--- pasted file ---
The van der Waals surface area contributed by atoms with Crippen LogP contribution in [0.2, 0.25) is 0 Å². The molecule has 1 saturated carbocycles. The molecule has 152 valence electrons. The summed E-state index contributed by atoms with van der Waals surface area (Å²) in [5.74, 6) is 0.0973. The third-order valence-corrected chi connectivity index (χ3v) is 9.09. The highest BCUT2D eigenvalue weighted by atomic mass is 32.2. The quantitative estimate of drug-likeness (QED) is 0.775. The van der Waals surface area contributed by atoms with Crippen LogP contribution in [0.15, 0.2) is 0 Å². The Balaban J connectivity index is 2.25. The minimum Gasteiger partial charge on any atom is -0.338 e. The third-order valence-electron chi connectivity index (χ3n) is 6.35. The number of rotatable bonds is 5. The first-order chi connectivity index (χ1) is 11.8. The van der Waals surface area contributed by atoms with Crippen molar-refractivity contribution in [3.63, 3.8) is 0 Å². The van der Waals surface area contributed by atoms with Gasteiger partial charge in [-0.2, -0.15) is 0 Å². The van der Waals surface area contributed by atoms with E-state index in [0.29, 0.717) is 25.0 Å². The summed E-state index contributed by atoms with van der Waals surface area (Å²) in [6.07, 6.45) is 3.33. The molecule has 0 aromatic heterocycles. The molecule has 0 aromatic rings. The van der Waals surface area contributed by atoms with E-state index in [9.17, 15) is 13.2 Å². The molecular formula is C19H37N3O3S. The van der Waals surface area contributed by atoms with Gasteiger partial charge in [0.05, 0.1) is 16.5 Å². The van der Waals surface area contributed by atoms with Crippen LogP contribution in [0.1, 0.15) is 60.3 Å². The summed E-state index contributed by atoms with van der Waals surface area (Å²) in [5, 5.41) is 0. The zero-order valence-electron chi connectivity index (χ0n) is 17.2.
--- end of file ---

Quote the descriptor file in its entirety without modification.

The van der Waals surface area contributed by atoms with Crippen LogP contribution in [0.2, 0.25) is 0 Å². The molecule has 1 saturated carbocycles. The molecule has 152 valence electrons. The summed E-state index contributed by atoms with van der Waals surface area (Å²) in [5.74, 6) is 0.0973. The third-order valence-corrected chi connectivity index (χ3v) is 9.09. The highest BCUT2D eigenvalue weighted by atomic mass is 32.2. The quantitative estimate of drug-likeness (QED) is 0.775. The van der Waals surface area contributed by atoms with Crippen LogP contribution in [0.15, 0.2) is 0 Å². The Balaban J connectivity index is 2.25. The minimum Gasteiger partial charge on any atom is -0.338 e. The third-order valence-electron chi connectivity index (χ3n) is 6.35. The number of rotatable bonds is 5. The first-order chi connectivity index (χ1) is 11.8. The van der Waals surface area contributed by atoms with Crippen molar-refractivity contribution in [3.63, 3.8) is 0 Å². The van der Waals surface area contributed by atoms with Gasteiger partial charge in [-0.2, -0.15) is 0 Å². The van der Waals surface area contributed by atoms with E-state index in [0.29, 0.717) is 25.0 Å². The summed E-state index contributed by atoms with van der Waals surface area (Å²) in [6.07, 6.45) is 3.33. The molecule has 0 aromatic heterocycles. The molecule has 0 aromatic rings. The van der Waals surface area contributed by atoms with E-state index in [9.17, 15) is 13.2 Å². The molecular formula is C19H37N3O3S. The van der Waals surface area contributed by atoms with Gasteiger partial charge in [0.05, 0.1) is 16.5 Å². The van der Waals surface area contributed by atoms with Crippen LogP contribution in [0.1, 0.15) is 60.3 Å². The summed E-state index contributed by atoms with van der Waals surface area (Å²) in [5, 5.41) is 0. The zero-order valence-electron chi connectivity index (χ0n) is 17.2.